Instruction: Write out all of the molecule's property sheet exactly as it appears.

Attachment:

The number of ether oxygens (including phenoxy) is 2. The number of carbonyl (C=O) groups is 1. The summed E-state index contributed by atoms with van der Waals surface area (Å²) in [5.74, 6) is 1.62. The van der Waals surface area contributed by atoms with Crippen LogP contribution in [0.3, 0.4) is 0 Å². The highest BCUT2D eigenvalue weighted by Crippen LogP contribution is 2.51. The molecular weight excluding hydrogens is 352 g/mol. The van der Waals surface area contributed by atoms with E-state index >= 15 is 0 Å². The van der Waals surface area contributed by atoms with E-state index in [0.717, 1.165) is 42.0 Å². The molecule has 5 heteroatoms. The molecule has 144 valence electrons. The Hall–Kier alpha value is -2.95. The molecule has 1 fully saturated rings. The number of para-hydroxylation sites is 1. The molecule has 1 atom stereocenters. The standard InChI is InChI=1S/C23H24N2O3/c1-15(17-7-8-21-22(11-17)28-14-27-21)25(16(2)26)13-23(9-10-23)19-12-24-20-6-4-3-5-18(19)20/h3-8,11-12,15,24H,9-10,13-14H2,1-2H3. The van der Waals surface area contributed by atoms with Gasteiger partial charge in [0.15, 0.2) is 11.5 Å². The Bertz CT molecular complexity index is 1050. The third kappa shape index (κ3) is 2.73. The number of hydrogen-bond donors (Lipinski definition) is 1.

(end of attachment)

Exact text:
The number of ether oxygens (including phenoxy) is 2. The number of carbonyl (C=O) groups is 1. The summed E-state index contributed by atoms with van der Waals surface area (Å²) in [5.74, 6) is 1.62. The van der Waals surface area contributed by atoms with Crippen LogP contribution in [0.3, 0.4) is 0 Å². The highest BCUT2D eigenvalue weighted by Crippen LogP contribution is 2.51. The molecular weight excluding hydrogens is 352 g/mol. The van der Waals surface area contributed by atoms with E-state index >= 15 is 0 Å². The van der Waals surface area contributed by atoms with E-state index in [0.717, 1.165) is 42.0 Å². The molecule has 5 heteroatoms. The molecule has 144 valence electrons. The Hall–Kier alpha value is -2.95. The molecule has 1 fully saturated rings. The number of para-hydroxylation sites is 1. The molecule has 1 atom stereocenters. The standard InChI is InChI=1S/C23H24N2O3/c1-15(17-7-8-21-22(11-17)28-14-27-21)25(16(2)26)13-23(9-10-23)19-12-24-20-6-4-3-5-18(19)20/h3-8,11-12,15,24H,9-10,13-14H2,1-2H3. The van der Waals surface area contributed by atoms with Gasteiger partial charge in [0.15, 0.2) is 11.5 Å². The Bertz CT molecular complexity index is 1050. The third kappa shape index (κ3) is 2.73. The number of hydrogen-bond donors (Lipinski definition) is 1.